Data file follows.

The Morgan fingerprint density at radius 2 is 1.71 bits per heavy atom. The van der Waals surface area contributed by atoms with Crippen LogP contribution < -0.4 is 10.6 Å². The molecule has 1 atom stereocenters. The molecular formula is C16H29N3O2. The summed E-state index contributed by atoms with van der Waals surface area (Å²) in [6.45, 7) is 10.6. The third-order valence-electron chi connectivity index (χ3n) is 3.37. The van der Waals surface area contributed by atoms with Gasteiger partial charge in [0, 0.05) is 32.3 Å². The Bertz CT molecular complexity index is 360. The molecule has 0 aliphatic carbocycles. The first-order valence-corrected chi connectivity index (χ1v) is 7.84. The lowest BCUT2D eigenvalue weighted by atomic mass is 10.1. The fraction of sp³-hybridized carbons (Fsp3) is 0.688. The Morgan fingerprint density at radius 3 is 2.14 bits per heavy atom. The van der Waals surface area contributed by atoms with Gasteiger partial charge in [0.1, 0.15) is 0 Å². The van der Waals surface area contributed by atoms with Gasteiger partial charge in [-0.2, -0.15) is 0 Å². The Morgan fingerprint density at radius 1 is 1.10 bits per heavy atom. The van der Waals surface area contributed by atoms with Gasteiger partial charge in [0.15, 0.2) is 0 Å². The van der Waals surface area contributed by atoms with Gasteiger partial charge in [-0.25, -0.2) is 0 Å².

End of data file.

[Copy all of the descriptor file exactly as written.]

The Morgan fingerprint density at radius 2 is 1.71 bits per heavy atom. The van der Waals surface area contributed by atoms with Crippen LogP contribution < -0.4 is 10.6 Å². The molecule has 1 atom stereocenters. The molecular formula is C16H29N3O2. The summed E-state index contributed by atoms with van der Waals surface area (Å²) in [6.45, 7) is 10.6. The third-order valence-electron chi connectivity index (χ3n) is 3.37. The van der Waals surface area contributed by atoms with Gasteiger partial charge in [0, 0.05) is 32.3 Å². The Bertz CT molecular complexity index is 360. The molecule has 0 aliphatic carbocycles. The first-order valence-corrected chi connectivity index (χ1v) is 7.84. The lowest BCUT2D eigenvalue weighted by atomic mass is 10.1. The fraction of sp³-hybridized carbons (Fsp3) is 0.688. The Morgan fingerprint density at radius 3 is 2.14 bits per heavy atom. The van der Waals surface area contributed by atoms with Gasteiger partial charge in [0.1, 0.15) is 0 Å². The van der Waals surface area contributed by atoms with Gasteiger partial charge in [-0.2, -0.15) is 0 Å². The Morgan fingerprint density at radius 1 is 1.10 bits per heavy atom. The van der Waals surface area contributed by atoms with Gasteiger partial charge in [0.15, 0.2) is 0 Å². The van der Waals surface area contributed by atoms with Gasteiger partial charge in [-0.25, -0.2) is 0 Å².